Selfies are not just an American pop cultural trend. It’s global. It’s a trend that has no signs of slowing down. The selfie has become a type of photo that can be done by anybody who owns even the cheapest of smartphones. While many will say it’s an indicator of our narcissistic society, but it’s simply another way for people to show themselves to others.

4 thoughts on “#Selfies

  1. Selfies has really become a world wide epidemic. It amazes me what I see while scrolling my timeline on any social media site, Instagram, Facebook, kik, etc. No matter the time or day, selfies are always in affect. I personally only take selfies when it counts, primarily to capture a moment in time I may never wanna forget and always remember. But there are people who post selfies as soon as they wake up in the morning while still lying in bed, sitting on the toilet during what should be their moment of privacy and even while half naked after or before showering, sometimes even in the shower. Like any other trend, whether gone tomorrow or here to stay, society has used, abused and overall taken “selfies” way out of content.

  2. I really like this post because it is something almost everyone around the world does, and it seems to put the world on the same page. Personally, I try not to take selfie because regular day to day selfies makes me uncomfortable. the only exceptions are when I am out with friends or I travel to a new place.

  3. rasheedmhall says:

    I think that the rise of MySpace also plays a big role in the selfie phenomenon. Just like we talked about in class, MySpace, front facing cameras, and the bathroom profile pictures are what prompted regular pictures of ourselves into this word we call selfie. As you’ve stated in your article, social media does have a huge effect on the selfie because that’s where we get communicate our pictures the most, on social media. And I might go to Walgreens to get that selfie stick, lol! Great post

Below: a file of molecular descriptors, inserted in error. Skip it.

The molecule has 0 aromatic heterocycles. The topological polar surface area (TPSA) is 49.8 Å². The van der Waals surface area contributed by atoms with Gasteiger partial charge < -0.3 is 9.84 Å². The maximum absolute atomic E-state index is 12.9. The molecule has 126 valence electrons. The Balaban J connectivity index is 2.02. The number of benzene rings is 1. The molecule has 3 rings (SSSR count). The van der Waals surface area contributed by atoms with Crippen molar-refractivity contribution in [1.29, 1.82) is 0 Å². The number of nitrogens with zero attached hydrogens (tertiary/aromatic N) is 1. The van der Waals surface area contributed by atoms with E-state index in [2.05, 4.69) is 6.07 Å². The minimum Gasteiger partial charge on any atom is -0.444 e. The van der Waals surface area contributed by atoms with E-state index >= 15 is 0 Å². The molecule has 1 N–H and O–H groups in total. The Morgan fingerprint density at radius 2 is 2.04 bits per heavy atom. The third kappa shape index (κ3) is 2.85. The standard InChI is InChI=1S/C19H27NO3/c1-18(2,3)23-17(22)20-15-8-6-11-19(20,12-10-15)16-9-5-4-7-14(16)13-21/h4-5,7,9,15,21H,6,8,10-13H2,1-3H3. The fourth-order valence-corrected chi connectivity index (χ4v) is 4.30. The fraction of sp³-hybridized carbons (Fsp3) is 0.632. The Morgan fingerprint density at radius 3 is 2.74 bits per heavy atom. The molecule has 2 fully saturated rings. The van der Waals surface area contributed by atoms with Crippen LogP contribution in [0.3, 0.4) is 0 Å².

4. I really liked the format of this article. The media was perfect for showing just how much of an impact “selfies” have made. The use of familiar photos and funny yet appropriate videos highlight the audacity and craziness that selfies have become known for. The writing was strong and only faltered in certain instances where statements seemed bland and required a better segway. For example in the last paragraph it says “Selfies are not just an American pop cultural trend. It’s global.” I feel the addition of “as well” would of made this a stronger statement. It’s clear that the pop definition should be “Medium is the message” but I feel more examples of how “selfies” transcended and grew into this new medium. Although they do lay roots in popular apps(which are the reason for the selfie boom), I believe it would of helped to compare why selfies didn’t take off with conventional photography. It would be interesting to note the changes from the selfie age of polaroid film to the present day app fueled generation.